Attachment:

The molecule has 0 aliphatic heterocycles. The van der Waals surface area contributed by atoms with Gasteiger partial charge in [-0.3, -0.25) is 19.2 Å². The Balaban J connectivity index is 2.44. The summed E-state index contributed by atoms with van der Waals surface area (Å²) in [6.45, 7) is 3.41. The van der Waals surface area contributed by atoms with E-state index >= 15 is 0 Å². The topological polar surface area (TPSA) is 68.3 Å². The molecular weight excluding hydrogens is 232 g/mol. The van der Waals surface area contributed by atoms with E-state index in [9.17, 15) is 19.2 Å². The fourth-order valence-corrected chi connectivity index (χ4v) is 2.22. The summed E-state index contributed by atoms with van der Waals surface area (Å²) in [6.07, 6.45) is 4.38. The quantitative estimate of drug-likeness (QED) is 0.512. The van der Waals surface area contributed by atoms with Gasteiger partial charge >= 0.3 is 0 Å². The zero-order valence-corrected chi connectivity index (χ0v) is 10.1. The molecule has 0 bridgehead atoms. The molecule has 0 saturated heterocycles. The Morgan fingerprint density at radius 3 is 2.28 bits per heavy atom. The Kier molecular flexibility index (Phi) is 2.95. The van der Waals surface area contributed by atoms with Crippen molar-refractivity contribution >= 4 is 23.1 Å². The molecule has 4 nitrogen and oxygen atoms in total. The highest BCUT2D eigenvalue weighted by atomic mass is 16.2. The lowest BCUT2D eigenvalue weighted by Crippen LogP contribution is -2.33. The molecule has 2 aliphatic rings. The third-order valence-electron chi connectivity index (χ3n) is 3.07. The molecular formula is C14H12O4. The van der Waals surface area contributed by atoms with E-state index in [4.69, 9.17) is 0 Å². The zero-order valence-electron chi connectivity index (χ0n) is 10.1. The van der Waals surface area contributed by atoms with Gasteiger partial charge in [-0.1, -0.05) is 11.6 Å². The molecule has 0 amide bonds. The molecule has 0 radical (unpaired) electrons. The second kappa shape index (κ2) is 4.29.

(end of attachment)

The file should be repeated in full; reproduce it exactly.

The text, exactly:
The molecule has 0 aliphatic heterocycles. The van der Waals surface area contributed by atoms with Gasteiger partial charge in [-0.3, -0.25) is 19.2 Å². The Balaban J connectivity index is 2.44. The summed E-state index contributed by atoms with van der Waals surface area (Å²) in [6.45, 7) is 3.41. The van der Waals surface area contributed by atoms with E-state index >= 15 is 0 Å². The topological polar surface area (TPSA) is 68.3 Å². The molecular weight excluding hydrogens is 232 g/mol. The van der Waals surface area contributed by atoms with E-state index in [9.17, 15) is 19.2 Å². The fourth-order valence-corrected chi connectivity index (χ4v) is 2.22. The summed E-state index contributed by atoms with van der Waals surface area (Å²) in [6.07, 6.45) is 4.38. The quantitative estimate of drug-likeness (QED) is 0.512. The van der Waals surface area contributed by atoms with Gasteiger partial charge >= 0.3 is 0 Å². The zero-order valence-corrected chi connectivity index (χ0v) is 10.1. The molecule has 0 bridgehead atoms. The molecule has 0 saturated heterocycles. The Morgan fingerprint density at radius 3 is 2.28 bits per heavy atom. The Kier molecular flexibility index (Phi) is 2.95. The van der Waals surface area contributed by atoms with Crippen molar-refractivity contribution >= 4 is 23.1 Å². The molecule has 4 nitrogen and oxygen atoms in total. The highest BCUT2D eigenvalue weighted by atomic mass is 16.2. The lowest BCUT2D eigenvalue weighted by Crippen LogP contribution is -2.33. The molecule has 2 aliphatic rings. The third-order valence-electron chi connectivity index (χ3n) is 3.07. The molecular formula is C14H12O4. The van der Waals surface area contributed by atoms with E-state index in [4.69, 9.17) is 0 Å². The zero-order valence-electron chi connectivity index (χ0n) is 10.1. The van der Waals surface area contributed by atoms with Gasteiger partial charge in [-0.1, -0.05) is 11.6 Å². The molecule has 0 amide bonds. The molecule has 0 radical (unpaired) electrons. The second kappa shape index (κ2) is 4.29.